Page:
The Rescuers finally places Disney mice in the forefront. Based on a series of children’s books of the same name, the project is one of many unmade ideas that Walt Disney attempted to make. The problem this time was the political overtone of the original story. The Rescuers was shelved for 15 years before finally becoming their twenty-third animated feature. Although its inclusion in the Dark Age is more clear than before based on the gloomier settings, there is a noticeable divide. The Many Adventures of Winnie the Pooh was perfect as a collection of already great work, but The Rescuers is the best for its ambitious if overlooked sense of adventure. Just like most forgotten animated Disney movies, The Rescuers was something I enjoyed as a kid regardless of its lesser known status. Once again thanks to my brother.
The Rescuers follows a secret organization of mice called the Rescue Aid Society. They’re like the U.N. except their goal is to rescue children. The child is precious little orphan Penny who always carries a Teddy bear (that looks suspiciously like Pooh). She sends a message in a bottle asking for help. So the unlikely duo of classy Hungarian mouse Miss Bianca and well meaning jainter mouse Bernard answer the call. Such an elegant mouse was fitting for previous collaborator Eva Gabor and such a nervous mouse was fitting for Bob Newhart. Their tiny adventure takes them to the orphanage where a mustachioed bespectacled cat tells Penny’s story. The unique thing about their world is that Penny is able to talk to the animals. Which saves a lot of time. It turns out Penny was taken by greedy business associates using her size to find a priceless diamond called the Devil’s Eye. The hideous pawn shop owner Madame Medusa is a grandiose Disney villain. She has the right hand man in Mr. Snoops and two alligator henchman, but she’s really just a discount Cruella de Vil.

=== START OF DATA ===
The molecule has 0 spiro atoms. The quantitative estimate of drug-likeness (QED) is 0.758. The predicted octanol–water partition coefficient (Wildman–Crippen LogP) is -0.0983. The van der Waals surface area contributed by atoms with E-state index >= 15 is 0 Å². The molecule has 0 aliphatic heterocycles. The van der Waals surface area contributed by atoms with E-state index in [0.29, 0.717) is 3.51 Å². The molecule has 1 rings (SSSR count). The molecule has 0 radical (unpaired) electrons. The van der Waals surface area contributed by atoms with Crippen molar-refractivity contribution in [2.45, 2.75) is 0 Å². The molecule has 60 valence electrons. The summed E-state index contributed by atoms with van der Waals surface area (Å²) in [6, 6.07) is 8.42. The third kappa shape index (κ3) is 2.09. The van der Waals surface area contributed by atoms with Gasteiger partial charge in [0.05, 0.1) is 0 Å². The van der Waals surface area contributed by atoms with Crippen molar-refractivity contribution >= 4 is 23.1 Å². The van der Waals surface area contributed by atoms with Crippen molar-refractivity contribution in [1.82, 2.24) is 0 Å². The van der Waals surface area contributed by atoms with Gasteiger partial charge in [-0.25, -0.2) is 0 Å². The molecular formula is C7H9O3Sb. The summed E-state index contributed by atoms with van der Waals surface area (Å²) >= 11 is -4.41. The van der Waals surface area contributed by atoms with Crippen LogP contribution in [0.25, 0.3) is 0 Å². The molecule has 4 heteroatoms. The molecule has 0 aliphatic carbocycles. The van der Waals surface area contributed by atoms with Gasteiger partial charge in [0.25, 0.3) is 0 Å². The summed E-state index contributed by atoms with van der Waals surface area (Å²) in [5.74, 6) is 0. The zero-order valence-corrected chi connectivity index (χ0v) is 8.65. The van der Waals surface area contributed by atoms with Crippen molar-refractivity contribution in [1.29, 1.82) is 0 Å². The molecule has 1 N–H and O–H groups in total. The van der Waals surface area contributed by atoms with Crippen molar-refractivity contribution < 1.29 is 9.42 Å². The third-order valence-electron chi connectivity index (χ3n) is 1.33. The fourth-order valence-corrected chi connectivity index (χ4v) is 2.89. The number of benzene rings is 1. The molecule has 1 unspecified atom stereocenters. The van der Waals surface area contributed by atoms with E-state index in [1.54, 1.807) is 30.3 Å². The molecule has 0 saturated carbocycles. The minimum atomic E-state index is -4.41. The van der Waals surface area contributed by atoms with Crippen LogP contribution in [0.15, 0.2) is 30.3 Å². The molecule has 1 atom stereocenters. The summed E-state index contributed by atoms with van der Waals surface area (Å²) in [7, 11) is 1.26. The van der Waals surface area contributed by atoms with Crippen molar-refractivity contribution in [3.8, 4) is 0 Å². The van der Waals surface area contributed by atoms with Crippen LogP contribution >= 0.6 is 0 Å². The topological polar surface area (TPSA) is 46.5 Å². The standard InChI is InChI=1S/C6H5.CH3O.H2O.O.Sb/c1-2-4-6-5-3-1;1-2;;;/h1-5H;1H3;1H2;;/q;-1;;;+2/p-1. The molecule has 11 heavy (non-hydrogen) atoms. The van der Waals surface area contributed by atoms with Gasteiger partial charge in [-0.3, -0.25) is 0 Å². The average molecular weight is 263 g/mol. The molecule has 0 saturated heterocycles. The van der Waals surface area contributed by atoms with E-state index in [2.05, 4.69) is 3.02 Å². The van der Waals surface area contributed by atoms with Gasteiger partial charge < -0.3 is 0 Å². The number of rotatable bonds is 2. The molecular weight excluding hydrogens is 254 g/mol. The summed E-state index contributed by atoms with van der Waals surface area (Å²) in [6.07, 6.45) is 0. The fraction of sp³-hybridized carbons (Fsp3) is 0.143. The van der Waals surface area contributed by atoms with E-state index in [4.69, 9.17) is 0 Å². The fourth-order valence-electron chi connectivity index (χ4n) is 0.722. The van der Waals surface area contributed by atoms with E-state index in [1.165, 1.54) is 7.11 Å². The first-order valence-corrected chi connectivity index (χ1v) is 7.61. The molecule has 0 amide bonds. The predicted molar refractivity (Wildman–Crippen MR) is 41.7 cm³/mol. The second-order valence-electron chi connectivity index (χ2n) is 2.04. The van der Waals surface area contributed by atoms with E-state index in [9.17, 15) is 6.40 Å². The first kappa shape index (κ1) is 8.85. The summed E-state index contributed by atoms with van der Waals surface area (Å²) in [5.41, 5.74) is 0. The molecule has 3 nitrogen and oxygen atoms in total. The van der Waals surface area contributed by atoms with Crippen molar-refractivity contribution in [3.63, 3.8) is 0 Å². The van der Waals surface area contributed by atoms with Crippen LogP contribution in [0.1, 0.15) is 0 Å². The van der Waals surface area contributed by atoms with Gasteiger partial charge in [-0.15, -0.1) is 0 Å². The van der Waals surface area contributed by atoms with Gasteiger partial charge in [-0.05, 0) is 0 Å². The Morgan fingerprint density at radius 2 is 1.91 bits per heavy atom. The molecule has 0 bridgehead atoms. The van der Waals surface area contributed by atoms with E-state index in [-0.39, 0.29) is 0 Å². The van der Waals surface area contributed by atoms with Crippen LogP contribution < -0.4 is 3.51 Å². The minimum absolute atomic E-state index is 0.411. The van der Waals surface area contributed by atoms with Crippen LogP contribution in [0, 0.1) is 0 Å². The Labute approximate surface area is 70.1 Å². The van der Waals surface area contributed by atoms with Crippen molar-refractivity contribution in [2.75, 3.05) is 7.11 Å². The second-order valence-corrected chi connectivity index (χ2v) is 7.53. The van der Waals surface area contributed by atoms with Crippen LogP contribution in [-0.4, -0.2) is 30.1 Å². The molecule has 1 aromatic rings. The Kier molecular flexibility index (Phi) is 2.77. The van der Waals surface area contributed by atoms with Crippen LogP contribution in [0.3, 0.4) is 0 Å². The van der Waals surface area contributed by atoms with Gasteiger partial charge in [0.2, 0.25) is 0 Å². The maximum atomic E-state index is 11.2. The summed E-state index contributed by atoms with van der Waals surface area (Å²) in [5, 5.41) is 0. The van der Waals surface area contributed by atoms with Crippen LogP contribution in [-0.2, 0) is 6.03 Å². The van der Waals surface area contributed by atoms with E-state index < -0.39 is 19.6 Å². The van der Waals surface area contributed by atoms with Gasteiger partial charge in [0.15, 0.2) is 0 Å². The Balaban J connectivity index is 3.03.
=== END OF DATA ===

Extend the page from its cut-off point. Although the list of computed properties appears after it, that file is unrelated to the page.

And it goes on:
Bernard and Miss Bianca take the plane-like albatross Orville to a dark bayou where several animal towns folk offer their assistants. Including a dragonfly that acts as a motor for a leaf boat. It’s a sad situation, but Penny’s mouse rescuers help her find the diamond and bring things to an exciting close. Penny is adopted and it’s clear that the blossoming couple have many more adventures on the horizon. The Rescuers still has simple sketchy animation, but there is a lot more effort that gives it more atmosphere. However, the film does have the biggest inappropriate blunder of any Disney movie. When a sneaky animator snuck a topless woman in the flying scene. As for the music, it’s more like Bambi where its not a musical. The only song that sticks out is the “Rescue Aid Society” song. The Rescuers deserves more attention, as its potential is unmistakably Disney.
Followed by: The Rescuers Down Under